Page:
The genre the common citizen refers to as techno in actuality is a sprawling network of sub-genres and musical influence. The more educated listener refers to “techno” as EDM, or Electronic Dance Music. EDM can be heard in many forms of music today; in recent years it has grown in popularity unseen to years prior. As electronic music continues to grow, many will find just how possible it is to forget the broadening genre’s origins. To combat this informational ignorance, a trip through time is required.
As unbelievable as it may seem, electronic music’s origins can be traced back to the disco scene in the 1970’s. This early parent, although not your conventional dance music, shows its impact on the genre today. Although the overall sound of the music has changed, the motive behind it still shines through today. Making good music that many people can enjoy and dance too. EDM’s first song, under today’s standards, was released in 1977. It’s called “I Feel Love” and it is a collaboration between producer Giorgio Moroder and vocalist Donna Summer. Albeit a primitive example of the more technical, and refined synths the populace is used to in the current day, one with a ear for musical similarities can definitely pick out the synonymous rhythms, genre influences, and even beats per minute that are alike.
After the first trials of including computers and electronics in music was arguably a hit, the genre took off. In the early 1980’s a subgenre would emerge that would define what is considered EDM from those early beginning years and beyond. Acid House began amongst an underground scene in the united kingdom. The pounding bass, the simply repetitive nature, and the overall attitude of those in the know of Acid-House would spread the phenomenon across the Atlantic Ocean over to the youth of the United States.Taking a firm grasp of both the United Kingdom as well as the states. That firm grasp has yet to let go, as EDM’s culture is continually spread to this day. A large jump in popularity took place near the end of the 1980’s and on into the early 1990’s.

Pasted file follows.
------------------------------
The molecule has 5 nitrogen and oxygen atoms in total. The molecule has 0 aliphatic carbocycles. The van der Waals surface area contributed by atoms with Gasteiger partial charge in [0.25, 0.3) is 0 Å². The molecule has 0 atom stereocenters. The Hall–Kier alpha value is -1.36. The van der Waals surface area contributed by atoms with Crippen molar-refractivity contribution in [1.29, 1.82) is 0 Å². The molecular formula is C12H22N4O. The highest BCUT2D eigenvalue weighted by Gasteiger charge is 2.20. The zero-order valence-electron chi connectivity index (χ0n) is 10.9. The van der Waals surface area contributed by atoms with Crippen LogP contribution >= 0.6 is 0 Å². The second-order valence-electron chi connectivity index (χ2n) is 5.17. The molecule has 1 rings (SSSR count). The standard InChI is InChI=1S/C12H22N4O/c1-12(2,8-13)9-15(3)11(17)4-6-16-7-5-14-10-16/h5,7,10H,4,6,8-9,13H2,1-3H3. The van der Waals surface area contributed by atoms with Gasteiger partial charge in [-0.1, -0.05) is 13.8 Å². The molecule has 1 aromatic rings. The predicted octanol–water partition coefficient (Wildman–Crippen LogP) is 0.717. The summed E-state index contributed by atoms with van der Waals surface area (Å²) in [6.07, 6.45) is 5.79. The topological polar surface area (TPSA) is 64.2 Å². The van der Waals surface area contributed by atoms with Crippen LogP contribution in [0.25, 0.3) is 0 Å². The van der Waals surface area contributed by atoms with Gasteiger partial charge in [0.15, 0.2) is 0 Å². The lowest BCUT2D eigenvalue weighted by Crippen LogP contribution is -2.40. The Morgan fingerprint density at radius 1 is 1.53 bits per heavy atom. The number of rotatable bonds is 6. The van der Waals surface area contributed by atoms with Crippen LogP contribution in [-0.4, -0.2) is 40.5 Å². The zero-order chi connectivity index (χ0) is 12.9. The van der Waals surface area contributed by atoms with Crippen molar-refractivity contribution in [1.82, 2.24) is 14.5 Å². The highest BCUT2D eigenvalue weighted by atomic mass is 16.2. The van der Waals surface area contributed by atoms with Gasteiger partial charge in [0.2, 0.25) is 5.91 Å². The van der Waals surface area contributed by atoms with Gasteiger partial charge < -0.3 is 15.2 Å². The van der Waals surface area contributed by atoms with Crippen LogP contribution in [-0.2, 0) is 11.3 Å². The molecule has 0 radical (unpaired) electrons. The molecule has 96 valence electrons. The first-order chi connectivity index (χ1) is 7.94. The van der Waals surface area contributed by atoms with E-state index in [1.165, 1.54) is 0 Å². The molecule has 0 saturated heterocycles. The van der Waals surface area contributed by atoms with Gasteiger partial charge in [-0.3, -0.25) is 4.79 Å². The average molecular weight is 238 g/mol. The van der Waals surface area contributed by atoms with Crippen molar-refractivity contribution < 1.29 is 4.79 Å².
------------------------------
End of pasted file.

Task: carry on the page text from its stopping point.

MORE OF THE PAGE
Rave may be held in an abandoned warehouse, factory, or even way out in the middle of farm country. These events were shrouded in mystery with flyers being handed out by ravers to fellow ravers, law enforcement was largely kept out of the loop. This posed a problem as many of these gatherings would be illegally hosted by the dilapidated buildings, posing a public safety risk. If inside one of these events, most would be amazed, the sheer technical prowess exhibited by EDM in the 1990’s was to the youth what rock and roll was to the youth of the 50’s. A new type of music that adults despised, yet did not truly understand. The parents of fans in the 1990’s had good reason to fear this new genre, and the mentality that came in tandem. As the music brought people closer at events known today as raves, a notorious substance was gaining control amongst those present. This substance is known today as ecstasy, or it’s chemical name MDMA (methylene-dioxymethamphetamine). Scientifically known as an empathogen, a label belonging to drugs which produce empathetic responses in users, ecstasy would become intertwined with the genre causing widespread fear and hysteria. MDMA raises core body temperature by a few degrees for its duration; a relatively benign side effect on its own, but when paired with hundreds of other user’s all dancing in a stuffy warehouse, temperature’s can rise to deadly limits. In many cases young teens, ignorant to the dangers, would take ecstasy resulting in numerous tragedies.